Columbians Ahead of Their Time
 Frederick A. P. Barnard
Frederick A. P. Barnard

"It is earnestly to be hoped that no single and earnest seeker after knowledge, of whatever age, sex, or previous condition, shall be denied the privilege of coming here."

Frederick A. P. Barnard (1809–1889)
University President 1864–89

The first career academic to assume Columbia's presidency, Barnard did more than anyone else to transform the College into a university. Neither a member of the New York Knickerbocker aristocracy nor a Columbia alumnus, he was a true outsider: a New Englander who graduated from Yale and taught mathematics and astronomy there and at the Universities of Alabama and Mississippi for a quarter-century before assuming the Columbia presidency in 1864. When he took the helm, he inherited a student body of 150 young men and a faculty of six. By the time he died 25 years later, he had achieved his stated goal of making Columbia "the most important institution in the most important state in the most important city." Under his leadership, the School of Architecture, the Faculty of Political Science and the School of Library Economy were established. He integrated elective courses into the structured curriculum and recruited students from outside the New York metropolitan area. The student body increased to 1,500 and the faculty to almost 100.

Barnard was a strong advocate of women's education at Columbia. In 1879, he broached the topic of admitting women to Columbia, but was thwarted at the time by opposition of trustees, faculty, and students. Columbia College remained single-sex until 1983. Barnard's efforts paid off in 1889, when the trustees compromised by voting to create an affiliated women's college. Barnard did not regard the establishment of an annex where women were taught by Columbia faculty as a triumph, but rather as an unacceptable alternative to co-education throughout all of Columbia. Still, the new college was named for him upon his death.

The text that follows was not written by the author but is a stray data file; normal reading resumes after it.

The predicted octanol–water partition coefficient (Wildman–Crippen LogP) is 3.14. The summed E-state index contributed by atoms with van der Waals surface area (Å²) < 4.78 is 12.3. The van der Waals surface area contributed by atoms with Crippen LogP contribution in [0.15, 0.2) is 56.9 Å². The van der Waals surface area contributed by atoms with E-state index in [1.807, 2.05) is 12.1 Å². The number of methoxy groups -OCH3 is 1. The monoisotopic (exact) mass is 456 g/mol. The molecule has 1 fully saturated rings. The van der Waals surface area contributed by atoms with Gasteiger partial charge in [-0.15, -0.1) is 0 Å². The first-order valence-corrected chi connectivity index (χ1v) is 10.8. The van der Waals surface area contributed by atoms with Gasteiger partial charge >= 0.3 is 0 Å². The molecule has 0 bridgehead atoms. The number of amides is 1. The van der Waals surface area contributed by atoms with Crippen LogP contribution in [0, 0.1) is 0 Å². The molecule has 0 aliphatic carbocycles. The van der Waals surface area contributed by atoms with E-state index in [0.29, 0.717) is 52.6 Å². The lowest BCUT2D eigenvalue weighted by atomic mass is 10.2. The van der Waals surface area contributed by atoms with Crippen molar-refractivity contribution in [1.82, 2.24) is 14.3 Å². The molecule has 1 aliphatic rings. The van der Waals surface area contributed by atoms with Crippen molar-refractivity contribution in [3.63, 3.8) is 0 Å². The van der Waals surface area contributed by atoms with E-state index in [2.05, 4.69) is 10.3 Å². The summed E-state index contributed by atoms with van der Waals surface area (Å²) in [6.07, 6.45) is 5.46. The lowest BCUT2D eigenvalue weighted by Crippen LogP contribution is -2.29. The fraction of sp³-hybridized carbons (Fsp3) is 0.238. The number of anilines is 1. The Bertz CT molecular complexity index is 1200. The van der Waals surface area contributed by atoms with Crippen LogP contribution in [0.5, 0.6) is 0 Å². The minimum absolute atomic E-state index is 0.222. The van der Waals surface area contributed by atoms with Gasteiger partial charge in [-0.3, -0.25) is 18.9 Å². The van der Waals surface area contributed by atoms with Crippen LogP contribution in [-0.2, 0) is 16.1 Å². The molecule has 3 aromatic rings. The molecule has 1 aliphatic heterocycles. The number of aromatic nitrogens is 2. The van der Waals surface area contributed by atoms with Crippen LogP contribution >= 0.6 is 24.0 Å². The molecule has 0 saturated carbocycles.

Read more about Barnard in the Columbia Encyclopedia.

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Columbia president who engineered the move to Morningside Heights.

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Founder of the School of Mines and father of the chemistry department.

Stand, Columbia

The first single-volume interpretive history of the University in a century.

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Columbia's history, as seen by those who have studied, taught, and worked here.

Columbians Ahead of Their Time

Columbians have changed the world and how we see it.

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